New York Sends Out Requests for Last Three Casino Licenses, but There Is No Deadline

New York Sends Out Requests for Last Three Casino Licenses, but There Is No Deadline

Home > New York Sends Out Requests for Last Three Casino Licenses, but There Is No Deadline

New York Sends Out Requests for Last Three Casino Licenses, but There Is No Deadline

As expected, New York gaming officials called for applications for the three remaining casino licenses late Tuesday afternoon.

The Gaming Facility Location Board hasn’t set a submission deadline. All applicants must invest $500 million in their projects. New casino licenses cost $500 million.

New York City and its Long Island and northern suburbs are likely to receive licenses for downstate developments.

Nearly ten years ago, voters allowed business-licensed casinos. The alteration allowed seven facilities.

Four are running in upstate New York, and three were due to acquire licenses after seven years. Before New York City casinos opened, upstate casinos were given time to prepare.

Early in the COVID-19 outbreak, calls were made to expedite the remaining licenses. Supporters saw casino licenses as a chance to raise money in a state facing big budget difficulties. The new casinos would also boost the pandemic-stricken construction and hospitality industries.

“The earlier the three licenses are issued, the sooner we can start to see the huge benefits to the state,” Senate Racing, Gaming, and Wagering Committee Chairman Joseph Addabbo said Wednesday. These benefits include thousands of construction and post-construction jobs, billions in license revenue, extra money and services for problem gamblers, and billions for education when the winning casinos open.

Expected to Get Several Bids

Casino proposals for the nation’s largest city will certainly be high-profile. After Tuesday’s publication, some bidders repeated their intentions.

The developers of a $3 billion Coney Island casino complex hope to submit an application that will “boom economically.”

Thor Equities, Saratoga Casino Holdings, Chickasaw Nation, and Legends say Coney Island has been waiting for a year-round economy that provides employment and careers for over a decade. “Our relationship is unique because it combines unmatched gaming skill, entertainment experience, and community service. We’re excited to bid and set a new standard for New York’s economic growth and stability.”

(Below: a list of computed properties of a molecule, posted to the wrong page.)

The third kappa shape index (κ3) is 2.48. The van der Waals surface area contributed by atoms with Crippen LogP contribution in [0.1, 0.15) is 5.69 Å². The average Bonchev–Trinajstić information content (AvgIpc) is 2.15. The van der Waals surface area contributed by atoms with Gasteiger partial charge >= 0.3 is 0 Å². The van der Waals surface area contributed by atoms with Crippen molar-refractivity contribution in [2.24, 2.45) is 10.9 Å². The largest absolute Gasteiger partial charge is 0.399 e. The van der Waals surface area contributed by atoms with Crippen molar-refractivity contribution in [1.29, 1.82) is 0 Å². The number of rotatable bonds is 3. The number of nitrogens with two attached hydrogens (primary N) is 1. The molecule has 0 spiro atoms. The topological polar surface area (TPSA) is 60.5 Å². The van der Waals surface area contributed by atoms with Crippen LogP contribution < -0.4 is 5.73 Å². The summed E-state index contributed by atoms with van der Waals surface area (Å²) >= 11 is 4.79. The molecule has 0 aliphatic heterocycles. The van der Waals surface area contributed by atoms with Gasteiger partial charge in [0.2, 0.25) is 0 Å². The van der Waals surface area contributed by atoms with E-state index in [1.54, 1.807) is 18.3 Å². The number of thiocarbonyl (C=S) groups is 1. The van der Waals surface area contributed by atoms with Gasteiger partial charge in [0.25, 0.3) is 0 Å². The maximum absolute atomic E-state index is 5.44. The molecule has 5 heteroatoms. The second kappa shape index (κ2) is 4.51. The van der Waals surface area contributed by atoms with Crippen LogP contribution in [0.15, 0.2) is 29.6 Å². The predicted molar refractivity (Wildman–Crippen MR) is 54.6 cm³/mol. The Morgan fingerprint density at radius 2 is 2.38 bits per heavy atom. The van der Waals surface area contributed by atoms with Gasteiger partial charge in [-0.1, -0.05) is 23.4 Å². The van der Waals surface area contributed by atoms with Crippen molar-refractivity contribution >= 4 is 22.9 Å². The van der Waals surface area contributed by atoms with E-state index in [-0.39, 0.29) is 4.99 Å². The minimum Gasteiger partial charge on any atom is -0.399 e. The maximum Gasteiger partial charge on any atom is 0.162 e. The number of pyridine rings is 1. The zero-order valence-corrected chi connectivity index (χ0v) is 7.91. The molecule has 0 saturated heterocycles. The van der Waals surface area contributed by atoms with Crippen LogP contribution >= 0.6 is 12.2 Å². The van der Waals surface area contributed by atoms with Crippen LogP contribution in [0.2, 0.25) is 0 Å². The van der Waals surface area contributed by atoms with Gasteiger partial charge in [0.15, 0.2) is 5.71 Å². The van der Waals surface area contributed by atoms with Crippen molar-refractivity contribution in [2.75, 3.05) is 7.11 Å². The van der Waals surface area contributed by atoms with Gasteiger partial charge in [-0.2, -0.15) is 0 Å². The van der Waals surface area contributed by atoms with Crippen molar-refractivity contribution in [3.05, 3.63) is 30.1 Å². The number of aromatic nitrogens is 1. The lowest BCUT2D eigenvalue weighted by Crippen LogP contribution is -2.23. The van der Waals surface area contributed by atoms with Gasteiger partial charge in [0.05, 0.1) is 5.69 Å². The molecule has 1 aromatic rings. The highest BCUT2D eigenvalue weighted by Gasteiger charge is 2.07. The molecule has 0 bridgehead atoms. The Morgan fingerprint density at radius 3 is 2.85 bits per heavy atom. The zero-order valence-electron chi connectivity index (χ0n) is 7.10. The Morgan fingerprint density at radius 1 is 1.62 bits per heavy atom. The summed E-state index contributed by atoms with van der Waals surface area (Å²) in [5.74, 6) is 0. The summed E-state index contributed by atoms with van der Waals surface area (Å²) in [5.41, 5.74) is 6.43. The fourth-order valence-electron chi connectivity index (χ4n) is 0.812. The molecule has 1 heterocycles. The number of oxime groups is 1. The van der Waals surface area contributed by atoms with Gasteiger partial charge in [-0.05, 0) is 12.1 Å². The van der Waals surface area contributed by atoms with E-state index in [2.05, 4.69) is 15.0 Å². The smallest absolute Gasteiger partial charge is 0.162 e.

Las Vegas Sands, which has been referenced in press stories about a Long Island project, thanked the state for moving the process along.

“As the world’s premier developer and operator of world-class integrated resorts and casinos,” the representative stated. “These new licenses might create thousands of well-paying employment and an exciting new industry in the area.”

Only One Winner?

Some believe only one of the three licenses will be awarded.

Empire City Casino in Yonkers, owned by MGM Resorts International, and Resorts World New York City in Queens have many video lottery machines. Both organizations have wanted Las Vegas-style slots and live dealer table games to replace VLT machines.

Empire City and Resorts World change fastest. The state could make more money without waiting years for a new casino.

“The Board made it clear that this process is for three new licenses, but we still concur with the consensus that MGM and RWNYC are the front-runners for two of the three licenses because they have been in the state for a long time. “We’ll look at more contenders when RFA papers become available in the coming months,” CBRE Equity Research senior analyst John DeCree told investors Wednesday.

What Comes Next?

The bids for the downstate licenses are expected to give land-based gaming its biggest chance of growth in recent memory. CBRE said in April of 2016 that the market for casinos in the area was worth $4.8 billion. That’s because the area is home to almost 20 million people who, on average, make $80,000 a year.

The announcement made on Tuesday was the most recent step in a process that still doesn’t have a clear end date.

On Tuesday, the GFLB only gave interested people until February 3 to ask questions. After that, officials from the state will answer those questions and ask for a second round. The deadline for bids would be 30 days after the state answers these questions.

Before the board can look at an application, it must be looked over by a local board and get two-thirds of its support. Proposals must also be okayed by the local zoning board.

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